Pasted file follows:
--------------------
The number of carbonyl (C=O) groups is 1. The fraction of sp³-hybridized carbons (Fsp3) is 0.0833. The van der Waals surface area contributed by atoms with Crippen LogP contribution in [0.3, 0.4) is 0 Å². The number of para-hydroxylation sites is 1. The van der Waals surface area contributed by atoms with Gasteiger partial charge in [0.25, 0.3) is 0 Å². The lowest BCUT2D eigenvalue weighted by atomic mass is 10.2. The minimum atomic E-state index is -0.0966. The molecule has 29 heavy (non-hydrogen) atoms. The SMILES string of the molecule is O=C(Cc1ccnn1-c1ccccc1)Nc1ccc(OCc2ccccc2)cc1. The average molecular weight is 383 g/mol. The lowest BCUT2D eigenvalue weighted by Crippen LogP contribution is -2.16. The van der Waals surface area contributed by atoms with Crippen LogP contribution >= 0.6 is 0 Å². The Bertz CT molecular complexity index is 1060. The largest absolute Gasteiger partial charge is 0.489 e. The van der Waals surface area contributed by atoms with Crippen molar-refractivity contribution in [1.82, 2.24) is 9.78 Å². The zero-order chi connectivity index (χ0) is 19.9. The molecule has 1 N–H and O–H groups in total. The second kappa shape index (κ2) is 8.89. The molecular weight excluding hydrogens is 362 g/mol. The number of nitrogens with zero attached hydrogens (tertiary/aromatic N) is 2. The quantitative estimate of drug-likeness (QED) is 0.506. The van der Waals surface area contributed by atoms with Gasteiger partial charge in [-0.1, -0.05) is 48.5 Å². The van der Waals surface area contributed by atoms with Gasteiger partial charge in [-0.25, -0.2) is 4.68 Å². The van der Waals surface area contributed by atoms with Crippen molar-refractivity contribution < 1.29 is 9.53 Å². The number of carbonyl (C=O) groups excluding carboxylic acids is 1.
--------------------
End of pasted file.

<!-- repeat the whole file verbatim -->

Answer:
The number of carbonyl (C=O) groups is 1. The fraction of sp³-hybridized carbons (Fsp3) is 0.0833. The van der Waals surface area contributed by atoms with Crippen LogP contribution in [0.3, 0.4) is 0 Å². The number of para-hydroxylation sites is 1. The van der Waals surface area contributed by atoms with Gasteiger partial charge in [0.25, 0.3) is 0 Å². The lowest BCUT2D eigenvalue weighted by atomic mass is 10.2. The minimum atomic E-state index is -0.0966. The molecule has 29 heavy (non-hydrogen) atoms. The SMILES string of the molecule is O=C(Cc1ccnn1-c1ccccc1)Nc1ccc(OCc2ccccc2)cc1. The average molecular weight is 383 g/mol. The lowest BCUT2D eigenvalue weighted by Crippen LogP contribution is -2.16. The van der Waals surface area contributed by atoms with Crippen LogP contribution >= 0.6 is 0 Å². The Bertz CT molecular complexity index is 1060. The largest absolute Gasteiger partial charge is 0.489 e. The van der Waals surface area contributed by atoms with Crippen molar-refractivity contribution in [1.82, 2.24) is 9.78 Å². The zero-order chi connectivity index (χ0) is 19.9. The molecule has 1 N–H and O–H groups in total. The second kappa shape index (κ2) is 8.89. The molecular weight excluding hydrogens is 362 g/mol. The number of nitrogens with zero attached hydrogens (tertiary/aromatic N) is 2. The quantitative estimate of drug-likeness (QED) is 0.506. The van der Waals surface area contributed by atoms with Gasteiger partial charge in [-0.1, -0.05) is 48.5 Å². The van der Waals surface area contributed by atoms with Gasteiger partial charge in [-0.25, -0.2) is 4.68 Å². The van der Waals surface area contributed by atoms with Crippen molar-refractivity contribution < 1.29 is 9.53 Å². The number of carbonyl (C=O) groups excluding carboxylic acids is 1.